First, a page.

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The function of sub-synaptic vesicles during T-cell activation


Correspondence to:

Marco Purbhoo

Section of Hepatology

Imperial College London

Wright Fleming Building, Variety Wing, Room VD2

Norfolk Place, London W2 1PG, UK

Tel.: +44 207 5949024

Fax: +44 207 7249369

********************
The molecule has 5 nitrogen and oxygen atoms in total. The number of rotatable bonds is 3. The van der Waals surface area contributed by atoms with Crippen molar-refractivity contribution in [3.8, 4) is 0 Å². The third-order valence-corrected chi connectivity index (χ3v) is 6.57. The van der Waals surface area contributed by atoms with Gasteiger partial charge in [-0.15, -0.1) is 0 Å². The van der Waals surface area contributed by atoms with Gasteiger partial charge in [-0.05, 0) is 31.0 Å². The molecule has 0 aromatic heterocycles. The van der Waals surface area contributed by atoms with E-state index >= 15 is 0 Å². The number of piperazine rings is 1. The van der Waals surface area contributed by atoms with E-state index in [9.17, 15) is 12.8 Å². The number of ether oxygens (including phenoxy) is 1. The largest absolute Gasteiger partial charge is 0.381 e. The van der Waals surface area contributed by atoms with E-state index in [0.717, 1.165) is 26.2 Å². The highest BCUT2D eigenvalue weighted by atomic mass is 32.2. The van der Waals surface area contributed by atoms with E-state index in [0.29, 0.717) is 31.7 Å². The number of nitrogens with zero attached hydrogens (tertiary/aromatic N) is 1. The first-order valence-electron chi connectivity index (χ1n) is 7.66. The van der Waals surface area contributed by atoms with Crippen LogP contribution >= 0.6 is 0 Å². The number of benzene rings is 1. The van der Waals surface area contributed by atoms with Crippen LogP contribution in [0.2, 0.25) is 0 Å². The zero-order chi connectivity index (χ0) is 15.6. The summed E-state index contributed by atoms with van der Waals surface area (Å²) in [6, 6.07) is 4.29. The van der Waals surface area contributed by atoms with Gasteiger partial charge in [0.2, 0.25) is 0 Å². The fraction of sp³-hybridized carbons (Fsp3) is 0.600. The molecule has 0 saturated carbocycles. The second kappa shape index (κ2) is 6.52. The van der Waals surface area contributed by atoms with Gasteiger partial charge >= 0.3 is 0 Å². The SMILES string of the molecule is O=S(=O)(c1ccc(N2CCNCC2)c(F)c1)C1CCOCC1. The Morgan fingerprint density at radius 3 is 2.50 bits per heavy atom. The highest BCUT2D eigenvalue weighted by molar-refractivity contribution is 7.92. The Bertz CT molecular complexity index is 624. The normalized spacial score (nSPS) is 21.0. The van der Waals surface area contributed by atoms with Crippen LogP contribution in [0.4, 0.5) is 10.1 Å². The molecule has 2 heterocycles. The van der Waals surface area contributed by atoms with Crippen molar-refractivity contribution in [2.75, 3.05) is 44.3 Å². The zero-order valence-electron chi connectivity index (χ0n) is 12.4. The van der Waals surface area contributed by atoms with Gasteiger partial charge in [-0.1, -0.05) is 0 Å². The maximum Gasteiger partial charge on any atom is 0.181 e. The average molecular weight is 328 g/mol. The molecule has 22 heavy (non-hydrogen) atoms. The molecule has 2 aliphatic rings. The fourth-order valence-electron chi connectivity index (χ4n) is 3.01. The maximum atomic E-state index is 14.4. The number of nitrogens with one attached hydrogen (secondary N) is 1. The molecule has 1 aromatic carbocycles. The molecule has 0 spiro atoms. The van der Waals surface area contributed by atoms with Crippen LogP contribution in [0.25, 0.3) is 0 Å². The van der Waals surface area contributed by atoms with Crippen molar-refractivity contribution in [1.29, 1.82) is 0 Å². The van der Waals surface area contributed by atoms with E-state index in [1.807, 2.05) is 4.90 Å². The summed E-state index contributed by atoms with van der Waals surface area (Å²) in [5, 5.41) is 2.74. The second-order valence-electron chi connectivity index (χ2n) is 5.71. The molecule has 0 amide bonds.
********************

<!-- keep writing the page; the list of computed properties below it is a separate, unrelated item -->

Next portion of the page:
The immune synapse is central to the regulation of T-cell activation and effector functions. Vesicular compartments dynamically interact with the immune synapse. Here they take part in the trafficking of signaling components to and from the synaptic cleft, as well as in the directed delivery and release of T-cell effector compounds. In addition to ferrying cargo, emerging evidence indicates that vesicular compartments at the immune synapse are actively involved in the signaling processes which underlie T-cell activation, specifically that they productively interact with signaling microclusters at the synapse, or become sites of signaling themselves. How different classes of sub-synaptic vesicular compartments associate with the immune synapse and to what extent they influence the processes there remains only partially understood. I here discuss the mechanisms underlying the interactions between vesicular compartments and the immune synapse and the contributions such interactions have on T-cell activity, with particular focus on the advantages to the regulation of T-cell signaling.